Native American Warriors Book Report

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As I type this post, three books I ordered have come in with some disappointment on my part. As I look at Chris McNab’s book Native American Warriors 1500-1890 CE, I recognize a book that I will be donating. Finding appropriate source material is a priority, though I goofed with this, there is sufficient material for a topic such as mine. My goal is to gather primary and secondary source material. To prepare a strong argument, I need some primary source material for the foundation of the argument. Primary sources are from Colonel Bouquet’s writing, Jeffery Amherst, and the experiences of soldiers and civilians captured by the various tribes. The secondary material is based off of historians writing about the subjects or areas related to the subject. Defining the proper amount of material is based on the supporting logic of the argument. For me, I may have an overabundance of journal articles. This amounts to nearly two-hundred journal articles that require review before I can determine if it has pertinent information or opinion about my topic. Going along with the journal articles are books about Pontiac’s War, some aspect of the war, or detailing Indian…show more content…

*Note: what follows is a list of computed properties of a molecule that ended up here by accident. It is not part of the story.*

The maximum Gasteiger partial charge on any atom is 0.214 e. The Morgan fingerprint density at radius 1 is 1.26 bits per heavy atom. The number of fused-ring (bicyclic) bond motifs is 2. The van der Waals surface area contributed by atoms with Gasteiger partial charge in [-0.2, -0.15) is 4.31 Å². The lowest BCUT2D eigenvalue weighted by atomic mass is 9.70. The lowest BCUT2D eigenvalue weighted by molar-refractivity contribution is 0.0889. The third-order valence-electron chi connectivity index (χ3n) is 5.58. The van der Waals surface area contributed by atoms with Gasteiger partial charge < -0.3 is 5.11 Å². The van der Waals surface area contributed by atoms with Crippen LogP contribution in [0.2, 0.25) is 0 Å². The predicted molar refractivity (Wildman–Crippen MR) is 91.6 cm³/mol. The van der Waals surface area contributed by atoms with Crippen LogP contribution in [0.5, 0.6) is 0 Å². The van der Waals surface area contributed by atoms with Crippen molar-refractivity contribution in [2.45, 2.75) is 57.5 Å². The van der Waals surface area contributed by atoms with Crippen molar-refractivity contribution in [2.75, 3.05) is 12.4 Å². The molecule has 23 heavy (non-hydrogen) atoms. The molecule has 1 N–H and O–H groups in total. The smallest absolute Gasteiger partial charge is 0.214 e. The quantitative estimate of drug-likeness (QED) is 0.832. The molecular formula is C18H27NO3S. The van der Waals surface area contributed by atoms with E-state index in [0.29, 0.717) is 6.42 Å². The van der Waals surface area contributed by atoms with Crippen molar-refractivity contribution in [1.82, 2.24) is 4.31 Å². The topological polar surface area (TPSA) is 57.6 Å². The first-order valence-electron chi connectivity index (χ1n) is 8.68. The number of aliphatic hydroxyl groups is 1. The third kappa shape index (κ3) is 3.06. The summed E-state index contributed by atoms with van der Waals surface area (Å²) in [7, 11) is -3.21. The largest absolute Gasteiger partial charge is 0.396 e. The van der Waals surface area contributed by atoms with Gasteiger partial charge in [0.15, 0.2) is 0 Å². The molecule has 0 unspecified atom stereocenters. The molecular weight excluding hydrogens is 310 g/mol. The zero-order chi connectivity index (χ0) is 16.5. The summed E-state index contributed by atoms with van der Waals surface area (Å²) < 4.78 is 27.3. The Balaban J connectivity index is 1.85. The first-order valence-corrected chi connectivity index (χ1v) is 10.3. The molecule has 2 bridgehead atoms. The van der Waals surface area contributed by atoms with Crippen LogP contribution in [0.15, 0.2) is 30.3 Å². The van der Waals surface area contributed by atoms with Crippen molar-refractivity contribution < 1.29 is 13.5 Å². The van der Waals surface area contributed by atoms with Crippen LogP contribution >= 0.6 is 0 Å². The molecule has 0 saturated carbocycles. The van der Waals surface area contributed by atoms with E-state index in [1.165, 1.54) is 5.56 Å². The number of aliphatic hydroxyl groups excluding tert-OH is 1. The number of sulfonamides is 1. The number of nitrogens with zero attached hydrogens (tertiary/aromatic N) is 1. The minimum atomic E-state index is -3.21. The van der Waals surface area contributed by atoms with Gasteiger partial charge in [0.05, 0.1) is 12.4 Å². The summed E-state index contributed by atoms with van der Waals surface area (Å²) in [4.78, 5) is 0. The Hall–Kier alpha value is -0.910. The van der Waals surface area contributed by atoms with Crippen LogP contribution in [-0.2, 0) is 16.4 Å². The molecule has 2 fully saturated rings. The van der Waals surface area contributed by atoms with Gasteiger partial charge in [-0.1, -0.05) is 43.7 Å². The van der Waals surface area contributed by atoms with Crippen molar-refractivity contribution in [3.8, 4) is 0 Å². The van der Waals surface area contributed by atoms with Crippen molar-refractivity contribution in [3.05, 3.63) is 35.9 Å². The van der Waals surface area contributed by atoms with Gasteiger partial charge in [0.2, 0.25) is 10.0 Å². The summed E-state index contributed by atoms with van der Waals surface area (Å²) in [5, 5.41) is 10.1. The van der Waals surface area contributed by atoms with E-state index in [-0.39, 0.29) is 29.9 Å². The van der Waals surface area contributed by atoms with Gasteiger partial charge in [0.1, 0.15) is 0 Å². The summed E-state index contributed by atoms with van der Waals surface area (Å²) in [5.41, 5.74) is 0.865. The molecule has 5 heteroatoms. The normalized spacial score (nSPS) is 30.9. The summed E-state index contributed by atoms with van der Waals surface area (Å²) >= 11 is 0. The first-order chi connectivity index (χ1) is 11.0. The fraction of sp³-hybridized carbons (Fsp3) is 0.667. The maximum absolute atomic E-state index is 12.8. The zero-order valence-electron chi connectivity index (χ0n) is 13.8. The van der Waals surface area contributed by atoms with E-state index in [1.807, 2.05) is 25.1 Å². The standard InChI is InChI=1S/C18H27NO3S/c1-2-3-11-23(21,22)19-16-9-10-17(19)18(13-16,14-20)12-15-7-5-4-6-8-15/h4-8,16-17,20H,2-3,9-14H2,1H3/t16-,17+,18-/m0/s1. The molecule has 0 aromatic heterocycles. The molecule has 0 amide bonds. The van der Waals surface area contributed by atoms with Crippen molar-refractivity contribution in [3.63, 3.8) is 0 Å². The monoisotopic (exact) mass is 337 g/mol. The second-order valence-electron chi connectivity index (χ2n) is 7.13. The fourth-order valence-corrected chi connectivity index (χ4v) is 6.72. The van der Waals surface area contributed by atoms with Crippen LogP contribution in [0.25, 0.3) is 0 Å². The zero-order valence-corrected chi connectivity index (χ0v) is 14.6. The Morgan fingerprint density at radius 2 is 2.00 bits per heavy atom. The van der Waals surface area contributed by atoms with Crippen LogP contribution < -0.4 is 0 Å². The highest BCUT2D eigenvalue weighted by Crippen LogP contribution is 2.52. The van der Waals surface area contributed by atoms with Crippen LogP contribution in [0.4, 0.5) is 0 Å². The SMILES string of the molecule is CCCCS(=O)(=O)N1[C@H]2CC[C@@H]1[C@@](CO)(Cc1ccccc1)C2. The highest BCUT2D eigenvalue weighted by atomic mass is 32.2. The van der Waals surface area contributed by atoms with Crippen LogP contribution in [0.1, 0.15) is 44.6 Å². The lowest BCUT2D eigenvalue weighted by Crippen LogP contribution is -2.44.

A few of the books are: Pontiac’s War: Its Causes, Course and Consequences by Richard Middleton, The Scratch of a Pen: 1763 and the Transformation of North America by Colin G. Calloway, Braddock’s Defeat: The Battle of the Monongahela and the Road to Revolution by David L. Preston, Crucible of War: The Seven Years’ War and the Fate of Empire in British North America, 1754-1766 by Fred Anderson, and The Invasion of America: Indians, Colonialism, and the Cant of Conquest by Francis Jennings. These are additional books in the plan such as my newly received Masters of Empire: Great Lakes Indians and the Making of America by Michael A. McDonnell. There are additional books that I will require as I peruse the journal article

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